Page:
Oral Defense Examination : Evaluation and Optimization of Biomass and Solid Waste Gasification System for Clean Energy Production: Reactor Modelling, System Integration, and Emission Measurement

Speaker Yao Zhiyi (Supervisor: Prof Wang Chi-Hwa)

Host Department of Chemical and Biomolecular Engineering

Date/Time 09 Feb - 09 Feb, 2.00PM

Venue E5-03-23 , Faculty of Engineering, National University of Singapore

Synopsis

Biomass is widespread, CO2-neutral energy source and it is considered as a potential substitute for fossil fuels due to increasing demand for clean energy. Among the plethora of biomass-to-energy technologies, gasification is an efficient and environmentally friendly technology to realize energy conversion from biomass.

In the first work, both experimental and numerical study were conducted to investigate the various aspects of interaction within a fixed bed downdraft gasifier. A coupled representative particle and fuel-bed model was developed based on a multi-scale approach to predict the production rate and quality of both syngas and biochar. Energy application and economic evaluation have been conducted based on the model outputs. Experimental work was also conducted on the fixed-bed downdraft gasifier results under different operating conditions (equivalence ratio, moisture content of feedstock, and air inlet location).

The second study proposed a hybrid two-stage municipal solid wastes (MSWs) disposal process and its feasibility study was carried out. At the first stage, anaerobic digestion of municipal solid waste was conducted by mixing with anaerobic sludge. At the second stage, gasification was added as post-treatment for AD residue to produce syngas. In this study drying process was found to play an important role in determining overall energy efficiency of the hybrid system. From an energy point of view, optimal moisture content of AD residue was found to be 30% in co-gasification of 80wt% wood chips and 20wt% AD residue. The highest energy efficiency could reach 70.72% under this operating condition.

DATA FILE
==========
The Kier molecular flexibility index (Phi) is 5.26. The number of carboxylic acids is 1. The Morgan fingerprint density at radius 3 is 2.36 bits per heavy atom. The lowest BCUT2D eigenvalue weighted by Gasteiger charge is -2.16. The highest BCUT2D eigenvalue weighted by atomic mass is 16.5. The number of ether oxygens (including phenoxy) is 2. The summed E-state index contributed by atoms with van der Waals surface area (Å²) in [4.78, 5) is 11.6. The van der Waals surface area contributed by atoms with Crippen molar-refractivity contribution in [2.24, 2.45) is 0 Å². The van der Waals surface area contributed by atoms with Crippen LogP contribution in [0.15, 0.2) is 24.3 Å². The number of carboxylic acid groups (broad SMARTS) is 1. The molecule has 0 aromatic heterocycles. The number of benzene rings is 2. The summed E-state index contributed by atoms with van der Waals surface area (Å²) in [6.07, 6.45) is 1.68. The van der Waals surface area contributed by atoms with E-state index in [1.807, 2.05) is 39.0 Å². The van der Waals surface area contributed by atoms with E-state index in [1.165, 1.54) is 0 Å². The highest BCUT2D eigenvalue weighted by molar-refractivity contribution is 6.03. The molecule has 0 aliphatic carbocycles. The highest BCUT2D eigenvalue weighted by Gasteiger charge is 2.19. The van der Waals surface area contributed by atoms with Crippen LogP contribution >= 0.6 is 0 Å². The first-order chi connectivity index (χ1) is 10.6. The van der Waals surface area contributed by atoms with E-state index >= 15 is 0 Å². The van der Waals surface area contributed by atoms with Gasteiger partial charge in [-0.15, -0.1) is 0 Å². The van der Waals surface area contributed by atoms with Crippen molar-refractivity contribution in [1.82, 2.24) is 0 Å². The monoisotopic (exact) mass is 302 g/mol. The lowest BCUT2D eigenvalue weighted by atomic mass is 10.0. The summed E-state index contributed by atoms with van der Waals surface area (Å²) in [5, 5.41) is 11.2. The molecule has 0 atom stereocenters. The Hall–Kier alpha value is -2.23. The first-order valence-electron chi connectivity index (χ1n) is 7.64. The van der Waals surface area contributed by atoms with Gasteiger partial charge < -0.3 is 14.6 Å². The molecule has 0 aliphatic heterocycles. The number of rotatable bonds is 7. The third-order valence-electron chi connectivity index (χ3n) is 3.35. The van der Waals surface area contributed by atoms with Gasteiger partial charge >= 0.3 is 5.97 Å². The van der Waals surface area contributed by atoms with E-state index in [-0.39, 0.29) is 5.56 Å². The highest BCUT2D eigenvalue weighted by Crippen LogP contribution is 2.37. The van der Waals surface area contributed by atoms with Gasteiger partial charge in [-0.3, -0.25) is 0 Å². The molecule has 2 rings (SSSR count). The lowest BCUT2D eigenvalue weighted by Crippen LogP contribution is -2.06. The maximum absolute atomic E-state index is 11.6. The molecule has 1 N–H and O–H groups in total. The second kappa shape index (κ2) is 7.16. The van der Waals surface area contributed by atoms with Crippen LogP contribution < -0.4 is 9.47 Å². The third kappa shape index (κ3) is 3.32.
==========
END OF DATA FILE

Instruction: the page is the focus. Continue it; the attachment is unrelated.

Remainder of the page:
Biomass gasification and pyrolysis are not emission-free technologies. Thermochemical treatment of biomass is found to be one of the most important sources of PM2.5 (particles of an aerodynamic diameter smaller than 2.5 μm) in both developed and developing countries. In the third work, we characterized the PM emission potential of the gasification and pyrolysis process. We proposed a particle respiratory deposition-based cyclone design scheme by combining particle-removing modelling (by cyclone) and particle respiratory deposition modelling. Sensitivity analysis showed that the cyclone collection efficiency was found to be most sensitive to the cyclone vortex finder diameter (D0). This work could potentially serve as the basis for proposing health protective measures against the particulate pollution from gasification and pyrolysis technologies.

The last work involved the measurement of particle number concentration, particle size distribution, and size-dependent chemical compositions at a bus stop, alongside a high way, and at an industrial site in a tropical city. Existing respiratory deposition models were employed to analyse the deposition distributions of particles and selected non-carcinogenic and carcinogenic elements in the human respiratory system with respect to some potential exposure scenarios related to bus stop, highway, and industry, respectively. Health risk assessment was conducted following the US EPA supplemented guidance to estimate the risk of inhalation exposure to the selected elements (i.e. Cr, Mn, Ni, Pb, Se, and Zn) in the scenarios.

Biography